The traditional staircase lighting timer
Besides the traditional function mentioned above, the staircase lighting timer normally has a switch to leave the lights on all the time. This can come in handy for instance when cleaning the staircase. Such a switch avoids the necessity of having to constantly switch the light back on in order to have safe levels of light. The disadvantage is that this function can only be activated on the timer itself. In order to activate it, you need to go to the distribution board and then return later to switch it off again.
A safer staircase lighting timer
Various manufacturers offer a staircase lighting timer which is able to fade-out, solving the problem of suddenly being left in the dark. On some devices, the fade-out works in various steps. For instance, from 100% to 50% or from 100% to 70%, then to 40% and eventually to 0%. The fade-out period is generally one to two minutes, which leaves ample time to go to the nearest switch to reactivate the lights.
There are also devices available which enable the lights to fade-out smoothly and gradually. When you are still talking to a family member or one of the neighbours in your apartment building while standing on the staircase, you will notice the lights becoming weaker after the predefined period of time. In this case as well, there is still enough time to reactivate the lights.
However, in order to switch on the cleaning function (when the lights need to stay on), the user still needs to go to the distribution board.
The extremely comfortable staircase lighting timer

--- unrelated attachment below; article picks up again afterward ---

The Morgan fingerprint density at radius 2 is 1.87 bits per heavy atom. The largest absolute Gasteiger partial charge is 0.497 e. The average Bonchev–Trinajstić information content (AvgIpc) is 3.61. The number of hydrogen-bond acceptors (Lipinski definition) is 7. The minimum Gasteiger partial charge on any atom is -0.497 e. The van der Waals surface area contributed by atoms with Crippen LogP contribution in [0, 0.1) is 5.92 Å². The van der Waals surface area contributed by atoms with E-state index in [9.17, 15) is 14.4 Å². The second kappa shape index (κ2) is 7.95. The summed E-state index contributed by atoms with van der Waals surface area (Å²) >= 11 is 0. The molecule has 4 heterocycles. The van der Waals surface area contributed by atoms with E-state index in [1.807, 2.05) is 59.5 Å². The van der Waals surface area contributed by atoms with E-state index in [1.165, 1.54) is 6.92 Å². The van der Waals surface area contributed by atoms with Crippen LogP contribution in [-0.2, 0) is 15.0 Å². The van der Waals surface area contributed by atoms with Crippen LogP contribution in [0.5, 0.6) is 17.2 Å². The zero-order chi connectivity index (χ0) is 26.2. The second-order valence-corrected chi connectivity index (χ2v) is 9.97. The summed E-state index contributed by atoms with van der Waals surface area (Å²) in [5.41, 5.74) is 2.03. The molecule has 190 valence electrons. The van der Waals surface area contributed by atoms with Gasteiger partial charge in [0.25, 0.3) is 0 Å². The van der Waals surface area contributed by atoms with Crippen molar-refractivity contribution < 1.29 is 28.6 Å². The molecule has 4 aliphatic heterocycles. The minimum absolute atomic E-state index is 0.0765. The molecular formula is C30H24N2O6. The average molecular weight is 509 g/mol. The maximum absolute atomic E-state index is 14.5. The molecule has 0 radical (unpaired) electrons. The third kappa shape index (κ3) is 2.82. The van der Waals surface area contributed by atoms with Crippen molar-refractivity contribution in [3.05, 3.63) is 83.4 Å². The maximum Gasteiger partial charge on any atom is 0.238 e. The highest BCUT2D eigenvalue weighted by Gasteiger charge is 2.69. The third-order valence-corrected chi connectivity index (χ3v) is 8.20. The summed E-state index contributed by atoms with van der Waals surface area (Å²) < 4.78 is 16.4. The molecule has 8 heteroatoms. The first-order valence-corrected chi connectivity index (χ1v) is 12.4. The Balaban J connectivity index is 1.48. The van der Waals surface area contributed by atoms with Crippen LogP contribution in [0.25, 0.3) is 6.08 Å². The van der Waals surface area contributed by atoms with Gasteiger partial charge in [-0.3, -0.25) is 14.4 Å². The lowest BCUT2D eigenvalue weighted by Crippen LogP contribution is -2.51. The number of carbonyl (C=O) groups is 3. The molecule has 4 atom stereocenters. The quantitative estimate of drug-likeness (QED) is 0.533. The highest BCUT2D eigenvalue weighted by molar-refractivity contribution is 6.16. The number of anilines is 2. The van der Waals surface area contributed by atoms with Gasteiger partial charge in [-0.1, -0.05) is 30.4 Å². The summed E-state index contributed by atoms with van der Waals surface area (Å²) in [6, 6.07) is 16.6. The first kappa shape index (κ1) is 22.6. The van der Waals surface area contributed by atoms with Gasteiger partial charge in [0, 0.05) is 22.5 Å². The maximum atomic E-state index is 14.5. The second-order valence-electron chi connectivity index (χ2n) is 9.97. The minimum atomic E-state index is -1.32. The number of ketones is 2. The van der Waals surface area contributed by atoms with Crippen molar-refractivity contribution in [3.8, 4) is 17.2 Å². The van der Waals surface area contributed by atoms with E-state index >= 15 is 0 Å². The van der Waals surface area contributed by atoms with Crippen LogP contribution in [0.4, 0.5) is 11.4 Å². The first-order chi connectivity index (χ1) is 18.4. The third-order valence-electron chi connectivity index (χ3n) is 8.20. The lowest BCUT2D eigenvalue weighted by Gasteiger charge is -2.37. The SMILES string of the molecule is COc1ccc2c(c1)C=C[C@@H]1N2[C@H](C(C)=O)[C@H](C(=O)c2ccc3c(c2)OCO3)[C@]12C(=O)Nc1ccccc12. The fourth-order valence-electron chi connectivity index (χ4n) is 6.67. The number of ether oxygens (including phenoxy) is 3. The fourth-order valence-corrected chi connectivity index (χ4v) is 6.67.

When your home or apartment building is equipped with an Integrated Home System (IHS), you can create the ultimate staircase lighting timer, on the condition that all lighting points in the staircase are connected to one or more dimmers. In addition, the controls require switches or pushbuttons equipped with a LED control light.
When it gets dark in the staircase, the LEDs light up indicating where the push buttons are located to activate the lights. As soon as one of the buttons is pushed, the lights switch on to 100% for a predefined length of time, for instance five minutes. In this timeframe, all LEDs switch off automatically. Once the predefined period of time has passed, the lights fade-out over a fixed period of time, for instance two minutes. During this timeframe, the LEDs blink at one second intervals. When no further action is taken, the lights will go out completely and all LEDs will light up. If one of the push buttons is pushed during the fade-out period, the lights in the staircase are reactivated and the timer starts running from the beginning.
In order to activate the cleaning function, the user can press the switch for two seconds for instance to switch on the lights permanently. Meanwhile, the LEDs will start blinking at a higher frequency (for instance 0.5 seconds), indicating that the cleaning function is activated. There are two options to deactivate the cleaning function. The user shortly (< two seconds) presses any of the switches in order to reactivate the lights. The lights will then dim to 0% after the predefined period of time.
The lights can be turned off immediately by pressing the switch and holding it for a longer period of time, enabling the staircase to go dark. The first method is handier, as you or someone else is not left in the dark all of a sudden.
An additional advantage of such a staircase lighting timer is that the cleaning function can be activated by pressing any of the switches, meaning you no longer have to go to the distribution board to (de)activate the function.
Image caption: Staircases are always dangerous. You can limit the danger by installing a safe or extremely comfortable staircase lighting timer. (Photo source: Brilliantlighting.co.uk)
No one likes being left in the dark on a staircase. #GoCopper https://t.co/nTcMN5fOpV https://t.co/qVVMnrBaeL— Go_Copper 2016-11-15 06:49:28
International Copper Association
International Copper Association